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Argentina's lost decade and subsequent recovery: hits and misses of the neoclassical growth model

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  • Finn E. Kydland
  • Carlos E.J.M. Zarazaga

Abstract

We examine the economic depression that Argentina suffered in the 1980s, as well as the subsequent recovery, from the perspective of growth theory, taking total factor productivity as exogenous. The predictions of the neoclassical growth model conform rather well with the evidence for the "lost decade" depression and at the same time point to a puzzle: Investment did not recover in the subsequent decade of the 1990s nearly as fast as it should have according to that same model.

Suggested Citation

  • Finn E. Kydland & Carlos E.J.M. Zarazaga, 2003. "Argentina's lost decade and subsequent recovery: hits and misses of the neoclassical growth model," Center for Latin America Working Papers 0403, Federal Reserve Bank of Dallas.
  • Handle: RePEc:fip:feddcl:0403
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    File URL: http://dallasfed.org/assets/documents/research/claepapers/2003/lawp0304.pdf
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    References listed on IDEAS

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    1. Finn E. Kydland & Carlos E. J. M. Zarazaga, 2002. "Argentina's Lost Decade," Review of Economic Dynamics, Elsevier for the Society for Economic Dynamics, vol. 5(1), pages 152-165, January.
    2. José De Gregorio & Jong-Wha Lee, 1999. "Economic Growth in Latin America: Sources and Prospects," Documentos de Trabajo 66, Centro de Economía Aplicada, Universidad de Chile.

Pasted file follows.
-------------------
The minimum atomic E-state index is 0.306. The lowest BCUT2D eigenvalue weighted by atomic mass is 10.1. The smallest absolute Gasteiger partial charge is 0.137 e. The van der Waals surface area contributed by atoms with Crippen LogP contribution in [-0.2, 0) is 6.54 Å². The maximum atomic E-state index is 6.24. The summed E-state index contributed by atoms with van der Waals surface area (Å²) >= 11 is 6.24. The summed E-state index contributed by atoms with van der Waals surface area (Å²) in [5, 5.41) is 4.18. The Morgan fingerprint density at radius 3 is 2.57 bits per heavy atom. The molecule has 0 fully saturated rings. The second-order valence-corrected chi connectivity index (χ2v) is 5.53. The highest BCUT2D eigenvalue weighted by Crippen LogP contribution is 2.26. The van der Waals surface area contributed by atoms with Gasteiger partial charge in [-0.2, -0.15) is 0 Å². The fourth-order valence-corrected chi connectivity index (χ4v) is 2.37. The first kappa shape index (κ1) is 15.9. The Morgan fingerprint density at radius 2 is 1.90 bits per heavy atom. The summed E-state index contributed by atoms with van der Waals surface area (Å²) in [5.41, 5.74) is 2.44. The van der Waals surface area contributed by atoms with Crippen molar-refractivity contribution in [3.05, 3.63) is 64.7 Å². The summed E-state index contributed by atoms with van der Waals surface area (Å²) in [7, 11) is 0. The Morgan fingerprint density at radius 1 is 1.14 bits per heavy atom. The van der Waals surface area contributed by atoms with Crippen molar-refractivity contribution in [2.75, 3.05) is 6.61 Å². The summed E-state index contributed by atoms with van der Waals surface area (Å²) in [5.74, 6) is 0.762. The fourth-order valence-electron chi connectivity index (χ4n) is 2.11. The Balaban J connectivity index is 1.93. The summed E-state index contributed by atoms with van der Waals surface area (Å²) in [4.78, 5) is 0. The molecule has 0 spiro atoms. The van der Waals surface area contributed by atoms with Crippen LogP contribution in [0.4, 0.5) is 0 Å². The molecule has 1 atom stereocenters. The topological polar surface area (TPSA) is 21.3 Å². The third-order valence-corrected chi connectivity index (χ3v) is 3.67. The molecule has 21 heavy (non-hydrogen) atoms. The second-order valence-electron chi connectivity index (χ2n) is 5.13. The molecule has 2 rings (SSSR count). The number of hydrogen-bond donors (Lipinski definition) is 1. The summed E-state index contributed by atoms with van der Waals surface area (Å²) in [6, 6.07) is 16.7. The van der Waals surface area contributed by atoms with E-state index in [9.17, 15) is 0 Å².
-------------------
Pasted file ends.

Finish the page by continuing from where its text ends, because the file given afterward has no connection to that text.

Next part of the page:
3. Kehoe, Timothy J & Levine, David K, 2001. "Liquidity Constrained Markets versus Debt Constrained Markets," Econometrica, Econometric Society, vol. 69(3), pages 575-598, May.
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    9. Fernando Alvarez & Urban J. Jermann, 2000. "Efficiency, Equilibrium, and Asset Pricing with Risk of Default," Econometrica, Econometric Society, vol. 68(4), pages 775-798, July.
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    Cited by:

    1. Emine Boz & Ceyhun Bora Durdu & Nan Li, 2009. "Labor market search in emerging economies," International Finance Discussion Papers 989, Board of Governors of the Federal Reserve System (U.S.).
    2. Seoane, Hernán D., 2016. "Parameter drifts, misspecification and the real exchange rate in emerging countries," Journal of International Economics, Elsevier, vol. 98(C), pages 204-215.
    3. Diego N. Moccero, 2008. "The intertemporal approach to the current account: Evidence for Argentina," Journal of Applied Economics, Universidad del CEMA, vol. 11, pages 327-353, November.
    4. Zouhair Ait Benhamou, 2016. "Fluctuations in emerging economies: regional and global factors," EconomiX Working Papers 2016-3, University of Paris Nanterre, EconomiX.

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    Keywords

    Depressions;

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